Let's say you have a Java app which has a query which can unlock/reset passwords for users like:

ALTER USER " + iD_Of_User.toUpperCase() + " IDENTIFIED BY " + password_Of_User + " ACCOUNT UNLOCK

Where iD_Of_User and password_Of_User definitely come in directly from an HTTP request.

This is a pretty textbook SQL injection risk-- we're passing incoming, untrusted data directly to a query. However, when I try to parameterize the query-- I get an error when I try to use a PreparedStatement object to parameterize the dynamic values... I guess PreparedStatement's parameters can only be used for data values? And the ALTER query here is not using the values that way.

I don't think input validation is even possible here-- maybe on the iD_Of_User value, but almost certainly not on the password_Of_User value (which is sometimes used as a password reset-- so it's only restrictions are the Oracle 12c password standards).

Any help were would be greatly appreciated. I reviewed this post, but it didn't give me a good solution. I'm hoping someone knows of a good way to do password resets/account unlocks in Oracle which doesn't open the app up to SQL injection.

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    I'm voting to close this question as off-topic because it is cross-posted – schroeder Nov 18 '19 at 22:05
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    Please do not cross-post. If required, the other stack might migrate it here. – schroeder Nov 18 '19 at 22:06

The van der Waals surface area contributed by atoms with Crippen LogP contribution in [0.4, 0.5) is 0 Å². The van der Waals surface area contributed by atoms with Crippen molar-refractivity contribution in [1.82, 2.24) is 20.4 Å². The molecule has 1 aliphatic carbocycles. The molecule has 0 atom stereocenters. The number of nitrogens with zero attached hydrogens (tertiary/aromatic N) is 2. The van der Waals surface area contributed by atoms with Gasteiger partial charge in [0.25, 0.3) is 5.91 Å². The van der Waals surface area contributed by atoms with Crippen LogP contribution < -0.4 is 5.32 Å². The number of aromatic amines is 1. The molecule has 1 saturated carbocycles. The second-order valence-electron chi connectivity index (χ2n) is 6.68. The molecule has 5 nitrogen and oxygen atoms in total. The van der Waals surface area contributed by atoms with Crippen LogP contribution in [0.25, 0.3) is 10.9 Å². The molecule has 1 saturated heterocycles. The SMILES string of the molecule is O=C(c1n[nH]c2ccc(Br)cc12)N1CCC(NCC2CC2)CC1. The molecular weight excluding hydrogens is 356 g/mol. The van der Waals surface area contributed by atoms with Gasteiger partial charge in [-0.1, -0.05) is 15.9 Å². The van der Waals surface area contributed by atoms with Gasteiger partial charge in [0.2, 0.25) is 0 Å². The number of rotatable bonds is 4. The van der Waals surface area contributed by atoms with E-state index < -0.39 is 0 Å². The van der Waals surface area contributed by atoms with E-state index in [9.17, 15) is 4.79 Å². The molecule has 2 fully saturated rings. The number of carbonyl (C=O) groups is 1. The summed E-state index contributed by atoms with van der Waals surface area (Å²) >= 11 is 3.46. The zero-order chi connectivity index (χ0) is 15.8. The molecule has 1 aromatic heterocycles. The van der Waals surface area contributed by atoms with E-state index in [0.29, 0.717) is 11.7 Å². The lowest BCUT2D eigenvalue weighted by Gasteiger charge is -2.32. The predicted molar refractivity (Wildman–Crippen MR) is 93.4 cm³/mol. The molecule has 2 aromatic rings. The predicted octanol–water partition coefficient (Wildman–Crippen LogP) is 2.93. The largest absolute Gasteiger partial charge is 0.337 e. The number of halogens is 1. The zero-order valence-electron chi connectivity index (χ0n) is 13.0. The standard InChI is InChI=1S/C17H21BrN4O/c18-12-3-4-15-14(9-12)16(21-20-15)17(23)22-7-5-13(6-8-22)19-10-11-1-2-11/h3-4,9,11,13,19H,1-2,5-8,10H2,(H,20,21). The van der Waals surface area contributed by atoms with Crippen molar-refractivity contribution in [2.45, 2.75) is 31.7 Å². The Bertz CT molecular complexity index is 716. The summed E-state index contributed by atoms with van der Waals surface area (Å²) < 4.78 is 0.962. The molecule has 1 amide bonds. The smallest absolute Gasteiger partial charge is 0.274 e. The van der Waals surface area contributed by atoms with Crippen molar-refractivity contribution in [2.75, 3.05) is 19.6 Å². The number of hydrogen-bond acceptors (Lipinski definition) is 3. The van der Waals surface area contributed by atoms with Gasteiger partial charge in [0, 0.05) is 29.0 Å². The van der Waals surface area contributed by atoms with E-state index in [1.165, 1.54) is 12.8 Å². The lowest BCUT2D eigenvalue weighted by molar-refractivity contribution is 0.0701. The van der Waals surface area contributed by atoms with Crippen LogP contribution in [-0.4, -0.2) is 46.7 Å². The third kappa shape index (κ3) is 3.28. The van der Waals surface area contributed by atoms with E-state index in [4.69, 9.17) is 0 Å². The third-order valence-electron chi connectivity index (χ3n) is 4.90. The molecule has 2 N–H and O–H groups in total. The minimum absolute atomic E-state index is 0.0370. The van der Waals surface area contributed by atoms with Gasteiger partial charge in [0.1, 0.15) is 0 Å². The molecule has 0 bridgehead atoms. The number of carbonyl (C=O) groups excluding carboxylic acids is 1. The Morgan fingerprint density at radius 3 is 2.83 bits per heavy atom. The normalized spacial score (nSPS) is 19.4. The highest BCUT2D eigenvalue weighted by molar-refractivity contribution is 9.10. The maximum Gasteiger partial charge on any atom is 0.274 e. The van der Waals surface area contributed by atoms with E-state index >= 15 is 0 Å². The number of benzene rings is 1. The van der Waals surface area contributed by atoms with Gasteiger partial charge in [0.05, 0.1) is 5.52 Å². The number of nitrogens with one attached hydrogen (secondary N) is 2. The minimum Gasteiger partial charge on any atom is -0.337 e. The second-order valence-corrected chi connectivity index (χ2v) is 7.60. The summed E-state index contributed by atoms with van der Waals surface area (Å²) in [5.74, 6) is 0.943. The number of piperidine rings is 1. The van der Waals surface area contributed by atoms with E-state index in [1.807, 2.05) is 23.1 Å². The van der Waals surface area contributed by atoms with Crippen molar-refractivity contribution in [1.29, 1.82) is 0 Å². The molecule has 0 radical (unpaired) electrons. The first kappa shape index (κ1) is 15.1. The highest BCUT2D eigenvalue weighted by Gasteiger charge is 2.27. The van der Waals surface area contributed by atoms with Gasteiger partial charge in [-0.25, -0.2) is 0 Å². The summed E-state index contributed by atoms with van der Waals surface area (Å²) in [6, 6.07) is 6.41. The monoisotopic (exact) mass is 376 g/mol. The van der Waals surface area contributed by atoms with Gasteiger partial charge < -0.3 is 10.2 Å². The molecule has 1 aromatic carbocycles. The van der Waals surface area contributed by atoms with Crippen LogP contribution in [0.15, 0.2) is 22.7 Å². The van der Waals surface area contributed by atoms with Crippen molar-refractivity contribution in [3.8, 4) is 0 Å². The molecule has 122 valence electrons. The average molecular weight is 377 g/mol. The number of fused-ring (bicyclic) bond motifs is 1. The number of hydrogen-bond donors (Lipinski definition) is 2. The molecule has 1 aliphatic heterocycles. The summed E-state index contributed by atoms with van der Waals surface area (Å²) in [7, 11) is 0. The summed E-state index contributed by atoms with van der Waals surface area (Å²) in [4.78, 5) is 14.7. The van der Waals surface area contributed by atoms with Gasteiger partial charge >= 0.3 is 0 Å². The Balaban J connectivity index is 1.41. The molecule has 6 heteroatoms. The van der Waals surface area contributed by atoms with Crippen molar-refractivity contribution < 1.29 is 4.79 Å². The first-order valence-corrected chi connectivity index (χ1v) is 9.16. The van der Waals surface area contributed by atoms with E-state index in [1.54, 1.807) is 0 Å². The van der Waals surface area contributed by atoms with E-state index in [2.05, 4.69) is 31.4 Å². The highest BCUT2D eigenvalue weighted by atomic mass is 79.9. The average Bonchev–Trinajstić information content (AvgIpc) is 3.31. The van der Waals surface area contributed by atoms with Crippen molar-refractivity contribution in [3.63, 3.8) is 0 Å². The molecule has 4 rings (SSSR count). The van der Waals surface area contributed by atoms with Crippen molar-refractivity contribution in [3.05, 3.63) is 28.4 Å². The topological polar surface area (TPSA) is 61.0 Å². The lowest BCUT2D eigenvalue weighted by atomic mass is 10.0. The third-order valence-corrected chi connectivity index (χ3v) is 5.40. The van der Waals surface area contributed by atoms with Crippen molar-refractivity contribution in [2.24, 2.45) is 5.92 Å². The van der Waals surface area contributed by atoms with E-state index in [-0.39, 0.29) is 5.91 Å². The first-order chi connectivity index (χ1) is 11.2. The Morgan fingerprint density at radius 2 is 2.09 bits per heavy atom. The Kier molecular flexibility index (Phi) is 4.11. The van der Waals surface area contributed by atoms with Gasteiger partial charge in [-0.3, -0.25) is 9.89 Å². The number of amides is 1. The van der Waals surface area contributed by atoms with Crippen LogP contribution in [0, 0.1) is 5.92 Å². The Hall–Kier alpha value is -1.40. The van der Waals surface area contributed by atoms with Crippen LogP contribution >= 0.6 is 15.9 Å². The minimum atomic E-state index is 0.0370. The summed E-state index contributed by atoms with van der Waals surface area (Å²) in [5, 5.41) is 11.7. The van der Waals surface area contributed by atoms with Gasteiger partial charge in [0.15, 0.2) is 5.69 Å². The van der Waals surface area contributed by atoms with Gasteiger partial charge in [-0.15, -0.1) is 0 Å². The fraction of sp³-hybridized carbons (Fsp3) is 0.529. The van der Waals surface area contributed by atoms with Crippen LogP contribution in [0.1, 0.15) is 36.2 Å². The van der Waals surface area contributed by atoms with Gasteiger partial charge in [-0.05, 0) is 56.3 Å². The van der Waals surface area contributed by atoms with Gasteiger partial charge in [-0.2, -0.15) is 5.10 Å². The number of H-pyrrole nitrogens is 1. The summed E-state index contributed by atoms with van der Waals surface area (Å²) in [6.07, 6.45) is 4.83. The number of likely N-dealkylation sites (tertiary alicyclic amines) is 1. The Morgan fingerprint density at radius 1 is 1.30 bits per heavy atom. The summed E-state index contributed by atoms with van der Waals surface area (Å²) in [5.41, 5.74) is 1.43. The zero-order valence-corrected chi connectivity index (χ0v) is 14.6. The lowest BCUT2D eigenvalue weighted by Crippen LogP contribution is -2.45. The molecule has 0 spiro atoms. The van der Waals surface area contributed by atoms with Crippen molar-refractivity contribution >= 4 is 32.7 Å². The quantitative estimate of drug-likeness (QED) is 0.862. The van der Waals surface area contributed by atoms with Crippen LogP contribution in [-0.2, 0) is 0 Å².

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    you can flag your posts for migration – schroeder Nov 19 '19 at 7:29
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    You cannot do this, for the reason that ALTER USER isn’t a query so it doesn’t go through the query planner so PreparedStatement is irrelevant. You can validate the username using a PreparedStatement however (SELECT FROM dba_users). And instead of accepting a new password you could generate a new one and tell the user what it is. If someone wants to unlock this question I’ll post this as the answer. – Gaius Nov 19 '19 at 9:43
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    This question could also be reopened if reworded like "How can an attacker use SQL injection in ALTER query?/What can an attacker do with an injectable ALTER statement?" or so, like security.stackexchange.com/questions/44151/… does If reworded this way, then it should be reopened IMO : migrating it seems a bad idea, as I (we?) wouldn't answer the "right way to code this", but we would answer the "how can this be exploited" (thos there is a fun way to exploit this query :) ) – Xenos Nov 19 '19 at 10:27